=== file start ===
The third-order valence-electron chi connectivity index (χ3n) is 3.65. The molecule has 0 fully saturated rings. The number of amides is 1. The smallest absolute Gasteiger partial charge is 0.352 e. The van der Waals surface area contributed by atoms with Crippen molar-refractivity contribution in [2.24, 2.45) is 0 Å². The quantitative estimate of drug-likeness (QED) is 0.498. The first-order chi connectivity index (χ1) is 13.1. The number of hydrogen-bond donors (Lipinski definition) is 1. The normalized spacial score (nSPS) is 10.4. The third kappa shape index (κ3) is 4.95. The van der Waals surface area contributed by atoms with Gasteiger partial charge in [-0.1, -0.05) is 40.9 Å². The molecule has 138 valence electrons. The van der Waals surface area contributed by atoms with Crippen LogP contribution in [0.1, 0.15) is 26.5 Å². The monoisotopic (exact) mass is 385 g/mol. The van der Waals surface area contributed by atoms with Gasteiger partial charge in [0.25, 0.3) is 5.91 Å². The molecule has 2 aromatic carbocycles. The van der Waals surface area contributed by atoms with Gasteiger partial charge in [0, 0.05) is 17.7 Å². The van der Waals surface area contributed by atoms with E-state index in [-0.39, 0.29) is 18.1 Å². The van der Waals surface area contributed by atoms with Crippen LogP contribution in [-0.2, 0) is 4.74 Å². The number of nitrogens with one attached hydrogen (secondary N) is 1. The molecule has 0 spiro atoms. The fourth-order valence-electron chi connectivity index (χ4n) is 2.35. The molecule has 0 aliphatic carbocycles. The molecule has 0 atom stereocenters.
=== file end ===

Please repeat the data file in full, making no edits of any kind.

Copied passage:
The third-order valence-electron chi connectivity index (χ3n) is 3.65. The molecule has 0 fully saturated rings. The number of amides is 1. The smallest absolute Gasteiger partial charge is 0.352 e. The van der Waals surface area contributed by atoms with Crippen molar-refractivity contribution in [2.24, 2.45) is 0 Å². The quantitative estimate of drug-likeness (QED) is 0.498. The first-order chi connectivity index (χ1) is 13.1. The number of hydrogen-bond donors (Lipinski definition) is 1. The normalized spacial score (nSPS) is 10.4. The third kappa shape index (κ3) is 4.95. The van der Waals surface area contributed by atoms with Gasteiger partial charge in [-0.1, -0.05) is 40.9 Å². The molecule has 138 valence electrons. The van der Waals surface area contributed by atoms with Crippen LogP contribution in [0.1, 0.15) is 26.5 Å². The monoisotopic (exact) mass is 385 g/mol. The van der Waals surface area contributed by atoms with Gasteiger partial charge in [0.25, 0.3) is 5.91 Å². The molecule has 2 aromatic carbocycles. The van der Waals surface area contributed by atoms with Gasteiger partial charge in [0, 0.05) is 17.7 Å². The van der Waals surface area contributed by atoms with E-state index in [-0.39, 0.29) is 18.1 Å². The van der Waals surface area contributed by atoms with Crippen LogP contribution in [-0.2, 0) is 4.74 Å². The number of nitrogens with one attached hydrogen (secondary N) is 1. The molecule has 0 spiro atoms. The fourth-order valence-electron chi connectivity index (χ4n) is 2.35. The molecule has 0 aliphatic carbocycles. The molecule has 0 atom stereocenters.